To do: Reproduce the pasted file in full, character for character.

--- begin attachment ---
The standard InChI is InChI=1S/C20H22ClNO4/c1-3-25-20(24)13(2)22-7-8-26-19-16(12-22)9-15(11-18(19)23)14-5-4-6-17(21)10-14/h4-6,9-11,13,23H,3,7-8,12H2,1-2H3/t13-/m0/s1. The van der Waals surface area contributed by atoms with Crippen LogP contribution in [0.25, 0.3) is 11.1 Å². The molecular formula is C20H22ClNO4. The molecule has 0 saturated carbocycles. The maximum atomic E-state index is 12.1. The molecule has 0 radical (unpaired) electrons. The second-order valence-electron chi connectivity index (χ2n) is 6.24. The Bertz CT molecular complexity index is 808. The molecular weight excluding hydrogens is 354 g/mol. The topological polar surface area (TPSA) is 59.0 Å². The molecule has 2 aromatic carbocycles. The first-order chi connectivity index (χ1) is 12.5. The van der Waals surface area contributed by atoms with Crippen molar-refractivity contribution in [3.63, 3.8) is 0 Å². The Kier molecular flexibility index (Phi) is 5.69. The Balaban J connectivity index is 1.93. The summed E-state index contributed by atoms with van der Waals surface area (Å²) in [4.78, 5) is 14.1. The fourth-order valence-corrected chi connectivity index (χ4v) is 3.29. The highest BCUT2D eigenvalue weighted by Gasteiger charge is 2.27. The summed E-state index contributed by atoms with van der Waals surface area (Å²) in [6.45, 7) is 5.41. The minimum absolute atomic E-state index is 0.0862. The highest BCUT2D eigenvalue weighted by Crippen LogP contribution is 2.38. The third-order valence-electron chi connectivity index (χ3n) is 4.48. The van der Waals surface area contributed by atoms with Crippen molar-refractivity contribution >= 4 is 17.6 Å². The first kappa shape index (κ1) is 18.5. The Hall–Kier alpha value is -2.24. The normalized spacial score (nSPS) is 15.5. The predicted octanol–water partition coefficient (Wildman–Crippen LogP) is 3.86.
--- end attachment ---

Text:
The standard InChI is InChI=1S/C20H22ClNO4/c1-3-25-20(24)13(2)22-7-8-26-19-16(12-22)9-15(11-18(19)23)14-5-4-6-17(21)10-14/h4-6,9-11,13,23H,3,7-8,12H2,1-2H3/t13-/m0/s1. The van der Waals surface area contributed by atoms with Crippen LogP contribution in [0.25, 0.3) is 11.1 Å². The molecular formula is C20H22ClNO4. The molecule has 0 saturated carbocycles. The maximum atomic E-state index is 12.1. The molecule has 0 radical (unpaired) electrons. The second-order valence-electron chi connectivity index (χ2n) is 6.24. The Bertz CT molecular complexity index is 808. The molecular weight excluding hydrogens is 354 g/mol. The topological polar surface area (TPSA) is 59.0 Å². The molecule has 2 aromatic carbocycles. The first-order chi connectivity index (χ1) is 12.5. The van der Waals surface area contributed by atoms with Crippen molar-refractivity contribution in [3.63, 3.8) is 0 Å². The Kier molecular flexibility index (Phi) is 5.69. The Balaban J connectivity index is 1.93. The summed E-state index contributed by atoms with van der Waals surface area (Å²) in [4.78, 5) is 14.1. The fourth-order valence-corrected chi connectivity index (χ4v) is 3.29. The highest BCUT2D eigenvalue weighted by Gasteiger charge is 2.27. The summed E-state index contributed by atoms with van der Waals surface area (Å²) in [6.45, 7) is 5.41. The minimum absolute atomic E-state index is 0.0862. The highest BCUT2D eigenvalue weighted by Crippen LogP contribution is 2.38. The third-order valence-electron chi connectivity index (χ3n) is 4.48. The van der Waals surface area contributed by atoms with Crippen molar-refractivity contribution >= 4 is 17.6 Å². The first kappa shape index (κ1) is 18.5. The Hall–Kier alpha value is -2.24. The normalized spacial score (nSPS) is 15.5. The predicted octanol–water partition coefficient (Wildman–Crippen LogP) is 3.86.